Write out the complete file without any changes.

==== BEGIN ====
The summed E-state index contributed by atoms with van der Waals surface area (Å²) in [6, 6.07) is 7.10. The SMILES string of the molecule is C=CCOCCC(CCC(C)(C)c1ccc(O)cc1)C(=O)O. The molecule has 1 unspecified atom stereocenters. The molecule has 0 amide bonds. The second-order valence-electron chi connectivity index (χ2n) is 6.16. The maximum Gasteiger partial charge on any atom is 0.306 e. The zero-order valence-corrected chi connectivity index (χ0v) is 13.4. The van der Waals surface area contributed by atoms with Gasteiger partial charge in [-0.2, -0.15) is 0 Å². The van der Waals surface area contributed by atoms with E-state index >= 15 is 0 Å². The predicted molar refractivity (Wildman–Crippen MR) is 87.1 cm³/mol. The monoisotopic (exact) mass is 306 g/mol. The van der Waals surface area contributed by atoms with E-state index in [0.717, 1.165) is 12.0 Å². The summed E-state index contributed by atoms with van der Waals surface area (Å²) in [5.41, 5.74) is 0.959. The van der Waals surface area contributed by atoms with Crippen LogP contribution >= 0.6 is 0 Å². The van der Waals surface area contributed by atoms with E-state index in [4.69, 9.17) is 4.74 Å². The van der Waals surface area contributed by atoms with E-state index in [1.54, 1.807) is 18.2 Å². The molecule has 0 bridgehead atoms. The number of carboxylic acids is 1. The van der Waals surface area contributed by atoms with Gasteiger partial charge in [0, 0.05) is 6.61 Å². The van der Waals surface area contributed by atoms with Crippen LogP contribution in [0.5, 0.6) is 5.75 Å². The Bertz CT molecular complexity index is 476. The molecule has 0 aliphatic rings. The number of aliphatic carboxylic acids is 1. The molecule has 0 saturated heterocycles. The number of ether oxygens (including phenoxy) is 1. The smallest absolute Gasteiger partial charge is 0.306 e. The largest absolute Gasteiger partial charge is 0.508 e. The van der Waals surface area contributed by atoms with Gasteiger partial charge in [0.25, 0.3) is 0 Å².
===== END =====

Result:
The summed E-state index contributed by atoms with van der Waals surface area (Å²) in [6, 6.07) is 7.10. The SMILES string of the molecule is C=CCOCCC(CCC(C)(C)c1ccc(O)cc1)C(=O)O. The molecule has 1 unspecified atom stereocenters. The molecule has 0 amide bonds. The second-order valence-electron chi connectivity index (χ2n) is 6.16. The maximum Gasteiger partial charge on any atom is 0.306 e. The zero-order valence-corrected chi connectivity index (χ0v) is 13.4. The van der Waals surface area contributed by atoms with Gasteiger partial charge in [-0.2, -0.15) is 0 Å². The van der Waals surface area contributed by atoms with E-state index >= 15 is 0 Å². The predicted molar refractivity (Wildman–Crippen MR) is 87.1 cm³/mol. The monoisotopic (exact) mass is 306 g/mol. The van der Waals surface area contributed by atoms with E-state index in [0.717, 1.165) is 12.0 Å². The summed E-state index contributed by atoms with van der Waals surface area (Å²) in [5.41, 5.74) is 0.959. The van der Waals surface area contributed by atoms with Crippen LogP contribution >= 0.6 is 0 Å². The van der Waals surface area contributed by atoms with E-state index in [4.69, 9.17) is 4.74 Å². The van der Waals surface area contributed by atoms with E-state index in [1.54, 1.807) is 18.2 Å². The molecule has 0 bridgehead atoms. The number of carboxylic acids is 1. The van der Waals surface area contributed by atoms with Gasteiger partial charge in [0, 0.05) is 6.61 Å². The van der Waals surface area contributed by atoms with Crippen LogP contribution in [0.5, 0.6) is 5.75 Å². The Bertz CT molecular complexity index is 476. The molecule has 0 aliphatic rings. The number of aliphatic carboxylic acids is 1. The molecule has 0 saturated heterocycles. The number of ether oxygens (including phenoxy) is 1. The smallest absolute Gasteiger partial charge is 0.306 e. The largest absolute Gasteiger partial charge is 0.508 e. The van der Waals surface area contributed by atoms with Gasteiger partial charge in [0.25, 0.3) is 0 Å².